One in five colleges have not published board minutes in over a year, an FE Week investigation has found.
The news will come as a shock to FE Commissioner Richard Atkins who recently criticised Hull College for being less than transparent by not making its minutes available to staff and stakeholders for the same period of time.
The leaked report said the practice “needs to change” (see below).
And Lord Agnew, the minister responsible for college oversight, said at an event in May that good governance was “something of a personal crusade”.
Although there is no fixed rule on whether colleges must publish their board minutes online – or how frequently – “accountability” is considered a requirement by the Department for Education.
A spokesperson for the DfE said they “expect colleges – like all education institutions – to be open and transparent about their operations”, including “publishing minutes in a timely manner”.
Guidance from the Association of Colleges (AoC) states: “In the spirit of open governance and accountability, approved minutes should be published on the college website”.
FE Week’s analysis was based on an audit of more than 250 general FE and sixth form college websites.
The analysis also showed that 14 colleges appear to not have any openly accessible corporation or governing minutes on their websites.
Some, including South Devon College and Warrington and Vale Royal College, advertise that they can be obtained on request. Others, like Portmouth College’s website, state that permission needs to be granted to access their minutes.
Some websites, including those of New College Stamford and Fircroft College of Adult Education, stated minutes were published online, but no links could be found by FE Week, while others appeared to have no specific references at all.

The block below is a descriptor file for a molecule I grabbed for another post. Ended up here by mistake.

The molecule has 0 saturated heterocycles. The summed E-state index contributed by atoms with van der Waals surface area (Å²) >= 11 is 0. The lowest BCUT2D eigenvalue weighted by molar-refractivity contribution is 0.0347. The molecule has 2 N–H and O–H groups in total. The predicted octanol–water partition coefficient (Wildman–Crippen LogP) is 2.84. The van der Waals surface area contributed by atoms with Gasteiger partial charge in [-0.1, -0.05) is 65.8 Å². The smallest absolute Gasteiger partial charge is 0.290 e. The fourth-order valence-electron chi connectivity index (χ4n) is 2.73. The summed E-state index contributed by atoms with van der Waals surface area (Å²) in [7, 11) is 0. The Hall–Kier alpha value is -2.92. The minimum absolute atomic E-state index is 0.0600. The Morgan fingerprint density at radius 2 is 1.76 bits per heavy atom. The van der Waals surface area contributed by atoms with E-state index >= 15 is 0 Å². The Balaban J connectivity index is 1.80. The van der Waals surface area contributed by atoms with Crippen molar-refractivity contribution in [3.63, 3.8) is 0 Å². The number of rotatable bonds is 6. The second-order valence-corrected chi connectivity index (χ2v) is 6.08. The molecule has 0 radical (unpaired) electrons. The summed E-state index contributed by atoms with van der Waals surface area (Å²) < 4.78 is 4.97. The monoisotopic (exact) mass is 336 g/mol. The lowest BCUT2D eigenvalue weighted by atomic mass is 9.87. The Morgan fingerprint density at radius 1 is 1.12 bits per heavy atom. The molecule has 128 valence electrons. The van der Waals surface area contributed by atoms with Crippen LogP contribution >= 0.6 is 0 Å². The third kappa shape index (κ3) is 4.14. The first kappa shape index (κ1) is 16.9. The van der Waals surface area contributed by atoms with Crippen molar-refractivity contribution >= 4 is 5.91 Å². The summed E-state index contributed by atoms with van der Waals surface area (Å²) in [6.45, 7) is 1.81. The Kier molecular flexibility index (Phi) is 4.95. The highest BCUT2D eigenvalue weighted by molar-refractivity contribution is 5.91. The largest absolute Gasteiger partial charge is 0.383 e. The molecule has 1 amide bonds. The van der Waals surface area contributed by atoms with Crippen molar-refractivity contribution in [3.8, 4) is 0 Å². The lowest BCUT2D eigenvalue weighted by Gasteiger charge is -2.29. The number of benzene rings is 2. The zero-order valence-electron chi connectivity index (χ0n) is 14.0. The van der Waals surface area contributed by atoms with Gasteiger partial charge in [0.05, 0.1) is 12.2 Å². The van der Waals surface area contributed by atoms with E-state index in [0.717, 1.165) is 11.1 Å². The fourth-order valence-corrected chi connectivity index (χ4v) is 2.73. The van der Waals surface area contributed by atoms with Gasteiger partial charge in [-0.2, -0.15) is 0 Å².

The AoC’s 2015 report on ‘Creating Excellence in College Governance’ confirmed that, under the 2008 “instrument”, governing bodies must meet at least once each term.
In 2019, as part of its ‘Governors’ Council Code of Good Governance for English Colleges’, the association added: “The board should conduct its affairs as openly and transparently as possible.
“…With the continuing trend for greater transparency and ‘student/customer’ protection, we cannot stress enough the importance of being proactive in providing this assurance if we are to avoid future legislative or regulatory creep.”
College corporations can decide whether to include this requirement in their own rules, but some providers are not abiding by these either.
NCG’s instrument of government states it “shall ensure that a copy of the draft or signed minutes of every meeting of the corporation… shall be placed on the institution’s website, and shall, despite any rules the corporation may make regarding the archiving of such material, remain on its website for a minimum period of 12 months”.
However, it is one of 25 colleges that have not updated their board minutes since 2018.
In addition, all of the archived minutes on NCG’s website are currently without working links.
The most recently available board minutes for four colleges were from 2017.
After being asked why this was so in the case of Chichester College Group, a spokesperson told FE Week: “It is our policy to publish the minutes of our governing body meetings on our group website.
“Unfortunately, the minutes have not been appearing on the site. As soon as this was identified, we were able to rectify this error.”
Many of the published sets of minutes across the colleges were also incomplete.
For example, York College, which has published regular governing body minutes since March 2012 up to July 2019 was missing the minutes from its March 2018 meeting until contacted by FE Week.
A spokesperson for York College described it as an omission which has now been corrected.